I look forward to hearing from you all, and to sharing some of my own experiences with the world as well!
The first “Finals Night” at the Scarsdale Public Library did not go as planned on Tuesday June 15, when a stink bomb was thrown into the library drop box around 7:45 pm. The odorous contents of the bomb could be smelled throughout the library, and concerned staff called the police to report it.
According to SHS Junior Zach Edelman who was studying at the library at the time, the stink bomb smelled like garlic and onions and the fumes were tolerable. However, once the report was made, emergency responders arrived in droves and forced everyone to leave the building and wait in the library plaza. The area was taped off and those who had been inside were told that they could not leave the scene until HAZMAT workers could investigate.
Edelman reports that the stink bomb incident was treated as a full-scale emergency. In addition to police cars there were fire trucks, HAZMAT workers sporting gas masks and even an emergency spill team. The students waited 20-30 minutes for officials to arrive and were told that depending on the findings of the HAZMAT team, those who were inside the library may have to be decontaminated and showered off.
More from Scarsdale 10583.
Many librarians have encountered sleeping patrons...but this story from New Zealand draws the line at snoring while sleeping at the library.
"High power prices and heating restrictions imposed on homestay students are driving people to the library on cold winter days - to sleep.
Language school students Justina Liu and Dory Wang, who were seen napping at the New Lynn War Memorial Library last Saturday, say they go there if they want an afternoon nap, because their homestay parents won't let them use heaters at home during the day.
"It's nice and warm here, and the seats are really comfortable," said Miss Liu, who is from Hebei, China.
"Of course the best thing about it is that it's free and there's no one telling you to turn off the heater."
But it's not only homestay students needing a warm place to sleep.
Housewife Jan Togiola also said she went to "libraries with plush seats" to catch a nap in between reading the newspapers because high power prices had made it "impossible to afford" heating in her home.
Library user Catherine Jones said she found such behaviour "rude and inconsiderate" and had complained to staff at the Auckland Central library a couple of times in the past fortnight.
"It's not just the sleeping ... sometimes it's the snoring that I find irritating when you want to have a quiet read in the library," Mrs Jones said. "
Missed this last month on the NPR Blog Monkey See, Monkey Do. Linda Holmes wrote:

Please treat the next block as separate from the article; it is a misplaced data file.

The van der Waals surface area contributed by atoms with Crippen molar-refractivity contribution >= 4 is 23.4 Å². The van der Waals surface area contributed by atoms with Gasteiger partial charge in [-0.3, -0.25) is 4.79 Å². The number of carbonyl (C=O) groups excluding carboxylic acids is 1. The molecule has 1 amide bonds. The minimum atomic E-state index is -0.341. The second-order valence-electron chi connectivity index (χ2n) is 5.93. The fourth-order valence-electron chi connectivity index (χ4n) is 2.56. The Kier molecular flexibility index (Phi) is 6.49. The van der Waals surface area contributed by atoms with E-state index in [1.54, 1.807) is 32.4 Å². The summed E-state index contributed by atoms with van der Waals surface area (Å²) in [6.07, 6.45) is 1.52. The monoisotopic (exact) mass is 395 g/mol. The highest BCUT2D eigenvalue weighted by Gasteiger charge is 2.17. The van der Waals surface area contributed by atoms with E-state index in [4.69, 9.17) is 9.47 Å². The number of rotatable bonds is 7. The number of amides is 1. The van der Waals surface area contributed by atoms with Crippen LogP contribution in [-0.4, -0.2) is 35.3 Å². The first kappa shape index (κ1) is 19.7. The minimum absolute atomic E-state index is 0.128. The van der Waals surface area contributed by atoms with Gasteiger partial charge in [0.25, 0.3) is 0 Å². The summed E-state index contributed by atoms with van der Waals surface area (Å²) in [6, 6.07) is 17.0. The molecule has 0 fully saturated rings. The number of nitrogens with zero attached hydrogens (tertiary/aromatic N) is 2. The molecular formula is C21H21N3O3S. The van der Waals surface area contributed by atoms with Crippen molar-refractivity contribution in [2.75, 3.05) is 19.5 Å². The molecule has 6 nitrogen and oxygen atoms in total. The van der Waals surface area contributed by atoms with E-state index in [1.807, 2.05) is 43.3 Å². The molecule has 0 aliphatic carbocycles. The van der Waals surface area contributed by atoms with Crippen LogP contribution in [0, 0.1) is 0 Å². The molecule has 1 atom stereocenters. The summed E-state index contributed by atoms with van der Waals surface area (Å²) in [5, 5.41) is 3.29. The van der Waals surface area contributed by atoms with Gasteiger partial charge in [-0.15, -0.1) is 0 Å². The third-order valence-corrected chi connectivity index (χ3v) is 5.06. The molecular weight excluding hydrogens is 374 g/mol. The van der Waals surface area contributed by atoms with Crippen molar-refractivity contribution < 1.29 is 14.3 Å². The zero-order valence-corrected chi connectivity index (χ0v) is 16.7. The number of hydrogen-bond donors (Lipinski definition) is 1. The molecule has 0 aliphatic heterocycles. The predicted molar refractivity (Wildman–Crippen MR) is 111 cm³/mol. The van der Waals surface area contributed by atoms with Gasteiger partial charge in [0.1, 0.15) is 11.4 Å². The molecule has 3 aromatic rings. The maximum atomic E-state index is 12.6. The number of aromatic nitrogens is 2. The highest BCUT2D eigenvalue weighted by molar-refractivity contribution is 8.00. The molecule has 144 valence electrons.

There's a big public library literally across the street from my bank and the supermarket where I most frequently pick up stuff like milk and paper towels. Across the street. As in: first I buy Diet Coke, then I dodge one SUV careening around the corner, and I'm there.
And yet, until this weekend, I'd never been in it and I had no library card. I know.
I've talked a bunch of times about the economics of e-book purchasing and paper book purchasing, about my love of paperback romance novels, and about how unattached I am to book ownership and the growth of my personal library, and somehow, I never crossed the street.
After finally heading over to get signed up and then leaving on Saturday with the odd sense I tweeted about that they had let me walk out with six books and three DVDs for nothing and I felt like I'd committed a heist, I gave this some thought. Why, when there's such bitter frustration over pricing of all the things people actually buy, is library borrowing often only faintly heard about in noisy, angry discussions you can so often hear about "How do I stop getting broken on the rack by publishers of various kinds?" What kinds of hesitations stop this from happening?" -- Read More
RUSSIAVILLE – Security officers will be returning to the Kokomo-Howard County Public Library.
From the Kokomo (IN) Tribune: The board of trustees Monday voted to spend $9,450 for the remainder of the year to either hire off-duty police officers to provide security or contract with a private security company.
Charles Joray, executive director of the library, said there has been an increase in the number of “incidents” reported by staff through the first three months of 2011. He said there were a total of 70 incidents last year – and 68 reported during the first three months of this year.
An incident was defined as a confrontation between a staff member and library patron about behavior in the library.
“When there were off-duty police officers, the number of incidents went down,” Joray said. “The staff feels intimidated by the patrons.”
Joray recommended hiring officers to work 15 hours per week at $18 per hour.
The hours worked by the security officers will be after school is dismissed each day. That is when most of the incidents are taking place, Joray said.